Features - Business

Public Procurement & Brexit

What consequences might Brexit have on public procurement, in or out?

Whether you sit on the in or out side of the Brexit campaign, you may well be thinking the media has been full of hot air regarding the UK’s future in the European Union.

With a referendum possible as early as June 2016, it is about time people started thinking pragmatically about the effect Brexit would have on industry. So, what would Brexit mean for the construction industry in the context of public sector procurement?

Whether you have been on the employer or land owner side or the contractor or development side of a large scale public sector development, you will likely be aware of just how costly and complex the mandatory tender process can be. You might be forgiven for thinking that the cost savings accrued fall far short of the collective amount spent on the tender process in professional fees.

This process has been a European Union level requirement for public sector project procurement since 2004, for any project of more than a modest size (as low €135,000 under the more recent 2015 regulations, depending on who you are supplying).

But would things change in this arena if the UK was to withdraw from the European Union? What if it were to stay?


Given one of David Cameron’s aims in on-going negotiations is to improve competitiveness by reducing the burden of excessive regulation, the Public Contracts Regulations 2015 may well be in the crosshairs should the UK leave. However, the answer is not so straightforward.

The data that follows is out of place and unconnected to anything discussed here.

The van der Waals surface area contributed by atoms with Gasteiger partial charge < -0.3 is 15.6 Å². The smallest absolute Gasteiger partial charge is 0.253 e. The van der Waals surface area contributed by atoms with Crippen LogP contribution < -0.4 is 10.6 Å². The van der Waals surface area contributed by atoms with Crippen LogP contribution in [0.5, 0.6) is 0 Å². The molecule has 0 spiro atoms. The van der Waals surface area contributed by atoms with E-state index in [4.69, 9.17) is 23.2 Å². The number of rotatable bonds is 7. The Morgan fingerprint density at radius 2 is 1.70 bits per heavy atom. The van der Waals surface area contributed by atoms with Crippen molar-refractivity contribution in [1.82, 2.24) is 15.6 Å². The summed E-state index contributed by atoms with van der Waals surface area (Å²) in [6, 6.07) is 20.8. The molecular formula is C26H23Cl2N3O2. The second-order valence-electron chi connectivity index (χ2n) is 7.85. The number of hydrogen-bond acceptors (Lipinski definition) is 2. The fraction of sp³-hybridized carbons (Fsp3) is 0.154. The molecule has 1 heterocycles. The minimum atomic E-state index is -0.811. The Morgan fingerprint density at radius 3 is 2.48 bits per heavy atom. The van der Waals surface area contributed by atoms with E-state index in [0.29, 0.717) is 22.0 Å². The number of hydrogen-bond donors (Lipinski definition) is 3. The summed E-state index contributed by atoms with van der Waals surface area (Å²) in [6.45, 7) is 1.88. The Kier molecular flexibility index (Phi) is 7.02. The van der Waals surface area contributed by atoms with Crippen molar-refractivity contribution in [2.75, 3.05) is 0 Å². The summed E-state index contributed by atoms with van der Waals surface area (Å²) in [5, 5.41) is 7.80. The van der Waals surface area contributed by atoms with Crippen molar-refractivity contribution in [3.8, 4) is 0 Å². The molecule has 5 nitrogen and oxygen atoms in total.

First, if the UK withdrew from the Union, regulations and statute deriving from Union law will have to remain in force until replaced or amended; else a void would be left in regulation. The real question is, if the Public Contracts Regulations were in the crosshairs, how high up the Conservative agenda are they? The legislative process takes time, and there may no longer be a Conservative Prime Minister in office by the time aim is moved away from the headline grabbing issues.

Second, what will replace our membership? The UK would likely seek to join the European Free Trade Association, which is bound by EU rules on public procurement. In other words, the UK would still have to abide by the regulations, but would have very limited input next time the regulations are up for discussion.

Finally, even if the Public Contracts Regulations 2015 were to be replaced, what would they be replaced with? Public sector bodies would still likely be required to have their own tender framework in place. Whilst such framework might be less costly to take part in, decisions would still be subject to appeal by way of Judicial Review.

In summary, very little is likely to change.


Perhaps counter intuitively, the best place for the UK to be in order to achieve a reduction in red tape may be within the Union, renegotiated or otherwise.

In an open letter last week, Donald Tusk, the President of the European Council, pledged:

“On competitiveness, the draft Decision of the Heads, together with a more detailed European Council Declaration and a draft Commission Declaration, will set out our commitment to increase efforts to enhance competitiveness. We will regularly assess progress in simplifying legislation and reducing burden on business so that red tape is cut.”

Whilst it would be dangerous to speculate whether public procurement would be included in this ‘simplification’, it may be the best hope for those unhappy with the status quo.

Mark Clinton, Partner at Thomas Eggar, a trading style of Irwin Mitchell LLP.